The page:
Outside observers are keen to see Dervis continue at his current post, but his intentions remain unclear.
Amidst a mass defection of Prime Minister Bulent Ecevit's Democratic Left Party (DSP) at the end of July, Dervis offered his resignation from the government, but quickly retracted it on the urging of President Ahmet Necdet Sezer.
Two former key figures of the DSP, Ismail Cem and Husamettin Ozkan, quickly formed their own nascent group, New Turkey Party (YTP), and it looked like Dervis would join them. The trio were dubbed the "troika" and likened to a dream team by the country's oft adulating press.
But recent comments by Dervis suggest he will stay on with the government.
"I am at my post," Dervis told reporters on July 31st on his return from a 10-day trip to the United States.
"It is very important for the economy that the last few weeks of uncertainty lifts," Dervis said of the political turmoil that has gripped the country since the ailing Ecevit went to hospital in early May.
"I want to reiterate that my approach to these problems is an economic one. For the economy we have to do whatever is necessary and helpful."
But his political aspirations seem clear, even if open to change.
"I am searching for a broad left alliance. If this is not possible I could return to university," Dervis said on August 2nd after a meeting with Ecevit.
In a change since Dervis's short-lived resignation from the government, in which Deputy Prime Minster and MHP leader Devlet Bahceli declared him a lame duck, Ecevit offered encouragement.
"He seems to have decided to continue with his economic duties in the government. This is a very pleasing development," Ecevit said.
However, it seems that Ecevit is unconvinced, warning Dervis on August 6th that questions over his status would not be tolerated. He said he was warning Dervis to choose between his economic duties and his political future.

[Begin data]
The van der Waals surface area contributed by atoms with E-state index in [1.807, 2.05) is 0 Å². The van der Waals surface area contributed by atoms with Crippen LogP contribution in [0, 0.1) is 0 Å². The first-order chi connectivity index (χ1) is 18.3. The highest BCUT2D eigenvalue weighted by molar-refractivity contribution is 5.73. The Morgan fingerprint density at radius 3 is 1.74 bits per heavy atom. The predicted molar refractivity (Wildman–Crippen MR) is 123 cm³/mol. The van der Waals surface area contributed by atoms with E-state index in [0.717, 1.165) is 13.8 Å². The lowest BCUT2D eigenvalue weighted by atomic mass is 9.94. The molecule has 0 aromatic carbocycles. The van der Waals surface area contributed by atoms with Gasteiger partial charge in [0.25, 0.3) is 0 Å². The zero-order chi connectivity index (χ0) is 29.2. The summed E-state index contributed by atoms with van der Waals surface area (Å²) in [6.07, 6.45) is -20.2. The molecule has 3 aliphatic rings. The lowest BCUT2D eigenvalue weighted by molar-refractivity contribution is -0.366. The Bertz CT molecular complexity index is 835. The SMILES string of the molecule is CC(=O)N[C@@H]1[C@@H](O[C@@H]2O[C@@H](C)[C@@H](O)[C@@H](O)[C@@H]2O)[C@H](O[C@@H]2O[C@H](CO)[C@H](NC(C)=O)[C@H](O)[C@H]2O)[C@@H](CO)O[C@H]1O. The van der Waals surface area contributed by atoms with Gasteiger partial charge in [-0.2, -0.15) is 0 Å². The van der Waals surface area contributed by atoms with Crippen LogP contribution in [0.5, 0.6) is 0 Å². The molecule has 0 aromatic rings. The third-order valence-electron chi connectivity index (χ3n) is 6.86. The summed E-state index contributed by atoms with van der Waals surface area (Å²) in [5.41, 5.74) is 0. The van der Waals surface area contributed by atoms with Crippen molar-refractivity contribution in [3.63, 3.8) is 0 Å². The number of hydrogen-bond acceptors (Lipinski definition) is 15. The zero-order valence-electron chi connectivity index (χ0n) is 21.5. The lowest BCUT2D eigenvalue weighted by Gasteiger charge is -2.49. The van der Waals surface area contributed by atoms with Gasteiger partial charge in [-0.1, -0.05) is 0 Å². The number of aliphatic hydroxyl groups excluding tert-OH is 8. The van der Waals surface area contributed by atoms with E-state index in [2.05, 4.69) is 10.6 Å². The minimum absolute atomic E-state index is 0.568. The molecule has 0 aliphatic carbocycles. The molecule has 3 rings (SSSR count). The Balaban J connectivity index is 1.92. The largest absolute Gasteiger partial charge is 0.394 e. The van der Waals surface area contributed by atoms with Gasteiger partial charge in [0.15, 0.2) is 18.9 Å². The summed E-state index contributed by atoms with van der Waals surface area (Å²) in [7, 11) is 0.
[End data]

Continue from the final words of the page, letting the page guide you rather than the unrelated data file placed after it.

Dervis met on August 2nd with Cem, to whose party Dervis has been strongly linked, and said the two continued "to carry out discussions."
Uncertainty over what shape the future government will take is nothing new in a country used to political upheaval, but the reforms passed would have been taboo just a couple of years ago. According to Leyla Yeltin of the Economic Development Foundation (IKV), a group that promotes EU membership, the passing of the reforms was essential to demonstrating Ankara's political will and "determination."
"Although time is short, it seemed from the outside world as if we were not working quickly enough." Yeltin said.
According to some polls, around 70% of Turks support EU membership, and all the mainstream parties are running on the promise of working towards full membership.
"Turks know that EU membership means economic prosperity, human rights, democracy," said Yeltin.
Political parties staking their futures on EU membership are sure to offer prismatic visions of Turkey's place in Europe. But the benefits of the reforms should be measured by sure-footed steps, says Yeltin.
"Each step you take is irrevocable. Each step is a move forward."